SM3BAT+ or SMZC user The new SMM-U1 is electronically identical to the old SM3-U1 microphone and will give very similar results. The new model differs from the old version in two ways – the casing is now smaller and stronger and the old windscreen has been replaced by a new weatherproof membrane that will not hold water.
EM3+ (with optional external microphone) user
The EM3+ cannot be used with either of the new microphones. NHBS will continue to hold stock of the SMX-US and SMX-UTmicrophones for as long as possible for use as an external microphone for the EM3+ – pick up a spare if these are critical to your workflow.
Here’s Wildlife Acoustics microphone guide showing all models, compatibility and microphone type.
Trail camera technology is developing all the time and the range of products on the market constantly expanding. While this is exciting, it can also be incredibly confusing, especially when you’re trying to choose which model is best suited to your needs.
Here are six things you should consider when trying to choose the trail camera that’s right for you:
1. Type of LEDs
The infrared LEDs on a trail camera provide the illumination needed to take pictures at night. Generally speaking, these come in two types: standard or low glow. Standard LEDs have a shorter wavelength which means that they will emit a small amount of visible light when activated. This will be seen as a small red flash. Low glow LEDs, having a longer wavelength, do not produce this tell-tale red glow so have obvious benefits for wildlife photography. Low glow types, however, will have a shorter range than standard LEDs. All models in the Ltl Acorn range come with a choice of standard or low-glow illumination.
2. Trigger speed
Trigger speed is the time taken for an image or video to be recorded after the infrared motion sensor has been triggered. If your subject is fast moving then a quicker trigger speed will help to ensure you capture great images. Fastest trigger speeds are currently around 0.2 seconds (e.g. the Reconyx HyperFire).
3. Picture and video resolution
As with any type of camera, image and video resolution are important, and the image quality you require will depend on what you will be using your footage for, along with your budget. Most trail cameras will give you the option to alter the resolution using compression or interpolation methods. This can be useful if you are deploying your camera for long periods, when memory card capacity may become an issue. It also means, however, that you should check the resolution of the camera image sensor as the advertised megapixel value often relates to the interpolated resolution (* see note below for a definition of interpolation).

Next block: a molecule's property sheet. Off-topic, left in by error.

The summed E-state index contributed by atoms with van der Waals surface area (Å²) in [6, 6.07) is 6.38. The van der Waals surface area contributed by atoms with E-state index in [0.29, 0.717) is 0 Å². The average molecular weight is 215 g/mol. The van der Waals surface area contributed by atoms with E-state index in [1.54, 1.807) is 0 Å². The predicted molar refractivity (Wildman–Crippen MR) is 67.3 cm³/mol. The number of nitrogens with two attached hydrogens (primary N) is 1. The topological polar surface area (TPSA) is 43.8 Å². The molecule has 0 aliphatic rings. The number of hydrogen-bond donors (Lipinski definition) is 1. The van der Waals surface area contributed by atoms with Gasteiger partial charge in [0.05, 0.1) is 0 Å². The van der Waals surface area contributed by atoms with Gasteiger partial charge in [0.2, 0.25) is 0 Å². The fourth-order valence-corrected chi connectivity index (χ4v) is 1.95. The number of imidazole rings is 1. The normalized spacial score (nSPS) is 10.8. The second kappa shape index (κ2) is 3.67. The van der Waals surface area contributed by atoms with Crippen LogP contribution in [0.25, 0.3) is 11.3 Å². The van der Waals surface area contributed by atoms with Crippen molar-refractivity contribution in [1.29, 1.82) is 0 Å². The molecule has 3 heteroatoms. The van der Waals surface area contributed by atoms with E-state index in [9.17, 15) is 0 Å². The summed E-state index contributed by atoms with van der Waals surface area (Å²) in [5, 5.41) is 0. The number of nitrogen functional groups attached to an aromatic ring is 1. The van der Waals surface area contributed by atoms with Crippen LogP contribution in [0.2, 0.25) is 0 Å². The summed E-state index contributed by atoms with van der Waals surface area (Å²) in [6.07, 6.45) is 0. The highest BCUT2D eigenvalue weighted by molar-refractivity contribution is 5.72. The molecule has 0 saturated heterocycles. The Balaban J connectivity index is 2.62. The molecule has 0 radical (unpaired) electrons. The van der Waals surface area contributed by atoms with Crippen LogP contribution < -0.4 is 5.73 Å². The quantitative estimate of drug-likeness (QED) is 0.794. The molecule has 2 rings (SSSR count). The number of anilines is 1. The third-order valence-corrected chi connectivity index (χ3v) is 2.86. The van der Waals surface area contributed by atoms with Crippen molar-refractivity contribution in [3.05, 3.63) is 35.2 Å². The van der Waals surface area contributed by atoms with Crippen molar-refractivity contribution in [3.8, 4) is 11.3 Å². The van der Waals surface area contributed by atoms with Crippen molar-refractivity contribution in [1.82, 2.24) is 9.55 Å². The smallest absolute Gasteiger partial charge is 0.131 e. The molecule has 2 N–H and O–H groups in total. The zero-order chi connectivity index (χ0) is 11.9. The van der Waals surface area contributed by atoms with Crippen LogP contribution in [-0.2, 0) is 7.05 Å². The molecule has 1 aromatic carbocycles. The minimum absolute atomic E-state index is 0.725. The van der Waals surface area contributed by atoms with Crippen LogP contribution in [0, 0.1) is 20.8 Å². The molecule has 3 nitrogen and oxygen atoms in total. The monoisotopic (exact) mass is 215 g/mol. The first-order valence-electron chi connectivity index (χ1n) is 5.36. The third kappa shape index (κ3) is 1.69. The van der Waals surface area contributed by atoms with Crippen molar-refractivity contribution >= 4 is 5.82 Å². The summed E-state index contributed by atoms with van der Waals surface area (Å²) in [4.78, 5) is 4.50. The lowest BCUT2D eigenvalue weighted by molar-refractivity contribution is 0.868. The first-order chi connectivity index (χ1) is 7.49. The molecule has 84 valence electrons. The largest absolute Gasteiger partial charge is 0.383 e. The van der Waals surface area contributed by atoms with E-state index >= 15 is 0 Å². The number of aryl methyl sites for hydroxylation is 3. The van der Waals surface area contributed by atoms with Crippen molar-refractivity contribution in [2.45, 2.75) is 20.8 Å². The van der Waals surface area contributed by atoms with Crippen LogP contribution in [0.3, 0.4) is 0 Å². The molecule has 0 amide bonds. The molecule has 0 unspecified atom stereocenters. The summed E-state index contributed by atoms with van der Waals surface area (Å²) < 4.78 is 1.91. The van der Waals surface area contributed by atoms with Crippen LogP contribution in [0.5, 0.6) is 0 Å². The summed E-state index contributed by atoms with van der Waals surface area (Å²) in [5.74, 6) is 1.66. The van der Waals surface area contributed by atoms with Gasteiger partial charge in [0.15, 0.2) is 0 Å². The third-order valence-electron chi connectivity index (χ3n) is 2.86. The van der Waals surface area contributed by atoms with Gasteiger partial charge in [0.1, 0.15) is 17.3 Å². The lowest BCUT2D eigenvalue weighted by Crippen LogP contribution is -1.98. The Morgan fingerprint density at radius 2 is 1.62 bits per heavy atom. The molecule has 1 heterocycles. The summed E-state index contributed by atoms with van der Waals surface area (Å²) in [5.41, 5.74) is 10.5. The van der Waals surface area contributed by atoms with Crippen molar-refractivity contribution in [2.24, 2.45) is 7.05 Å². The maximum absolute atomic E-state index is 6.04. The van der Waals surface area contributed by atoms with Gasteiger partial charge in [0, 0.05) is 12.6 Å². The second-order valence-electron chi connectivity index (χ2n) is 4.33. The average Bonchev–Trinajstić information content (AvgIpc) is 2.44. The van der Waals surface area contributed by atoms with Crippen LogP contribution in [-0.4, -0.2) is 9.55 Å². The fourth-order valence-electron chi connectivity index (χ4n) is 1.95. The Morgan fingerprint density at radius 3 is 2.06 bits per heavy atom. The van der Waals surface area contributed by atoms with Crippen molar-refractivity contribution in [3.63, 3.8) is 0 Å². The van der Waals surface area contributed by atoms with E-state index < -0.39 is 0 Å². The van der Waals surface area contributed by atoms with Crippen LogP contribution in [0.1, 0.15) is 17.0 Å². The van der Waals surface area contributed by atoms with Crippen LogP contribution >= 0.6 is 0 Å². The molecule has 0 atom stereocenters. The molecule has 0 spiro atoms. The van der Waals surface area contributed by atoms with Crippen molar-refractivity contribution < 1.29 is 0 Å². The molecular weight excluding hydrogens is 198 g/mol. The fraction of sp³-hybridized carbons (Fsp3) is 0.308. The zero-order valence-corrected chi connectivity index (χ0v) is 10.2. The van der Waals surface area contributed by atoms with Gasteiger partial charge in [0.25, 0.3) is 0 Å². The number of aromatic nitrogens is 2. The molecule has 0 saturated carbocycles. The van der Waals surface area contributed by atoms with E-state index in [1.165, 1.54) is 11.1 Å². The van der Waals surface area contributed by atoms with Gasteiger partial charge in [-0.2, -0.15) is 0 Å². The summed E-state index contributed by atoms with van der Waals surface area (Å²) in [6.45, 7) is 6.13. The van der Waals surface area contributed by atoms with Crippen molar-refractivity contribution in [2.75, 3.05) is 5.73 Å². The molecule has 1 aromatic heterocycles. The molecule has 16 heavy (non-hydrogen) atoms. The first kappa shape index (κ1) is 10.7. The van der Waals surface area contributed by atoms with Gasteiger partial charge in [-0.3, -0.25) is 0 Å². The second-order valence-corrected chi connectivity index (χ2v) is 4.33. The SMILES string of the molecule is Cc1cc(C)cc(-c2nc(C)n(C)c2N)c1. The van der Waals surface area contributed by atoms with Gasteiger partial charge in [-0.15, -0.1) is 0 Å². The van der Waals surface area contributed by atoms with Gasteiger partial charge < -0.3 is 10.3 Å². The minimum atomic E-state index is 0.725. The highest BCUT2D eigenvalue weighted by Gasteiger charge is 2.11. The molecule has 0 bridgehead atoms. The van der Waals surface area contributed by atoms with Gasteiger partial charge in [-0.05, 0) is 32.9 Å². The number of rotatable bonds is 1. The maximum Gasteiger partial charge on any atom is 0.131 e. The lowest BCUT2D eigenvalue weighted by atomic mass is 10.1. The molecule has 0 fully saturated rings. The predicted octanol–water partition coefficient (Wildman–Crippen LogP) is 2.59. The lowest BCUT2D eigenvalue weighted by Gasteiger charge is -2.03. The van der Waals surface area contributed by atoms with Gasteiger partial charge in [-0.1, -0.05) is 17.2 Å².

4. Does it have a viewing screen?
Having an image preview screen in your trail camera is beneficial in two ways: Firstly, it allows you to quickly check the images that you have recorded without having to remove the SD card or plug it into a laptop. Secondly, and perhaps more importantly, it lets you take a few test images. By walking (or running) in front of the camera and checking the image captured, you can be assured that your camera angle and position is exactly right. The Bushnell NatureView HD Max and Minox DTC 1000 both have a good sized viewing screen.
5. Camera settings
All trail cameras will give you some control over the capture settings. Most will allow you to change the number of images taken per trigger as well as the length of video recorded. It is usually possible, as well, to specify the delay between photos and/or trigger events. Time lapse options allow you to take photographs at regular intervals between hours of your choice, and some cameras, such as those in the Bushnell range, can be set with two separate time lapse windows. This is useful if you are interested in both dusk and dawn activities.
6. Wireless functionality
Cameras with wireless functionality will send images directly to your mobile phone or email account. This offers huge time saving benefits, as well as reducing the amount of disturbance at your survey site. Several cameras now have wireless capabilities, and some will even allow you to alter your camera settings remotely. An activated SIM card is required to use these features. The Spypoint Mini-Live camera is just one example of a camera that will let you access your photos remotely.
* Interpolation is where the software inside the camera produces a larger image by adding pixels. These extra pixels are created by application of an algorithm which uses adjacent pixels to create the most likely colour.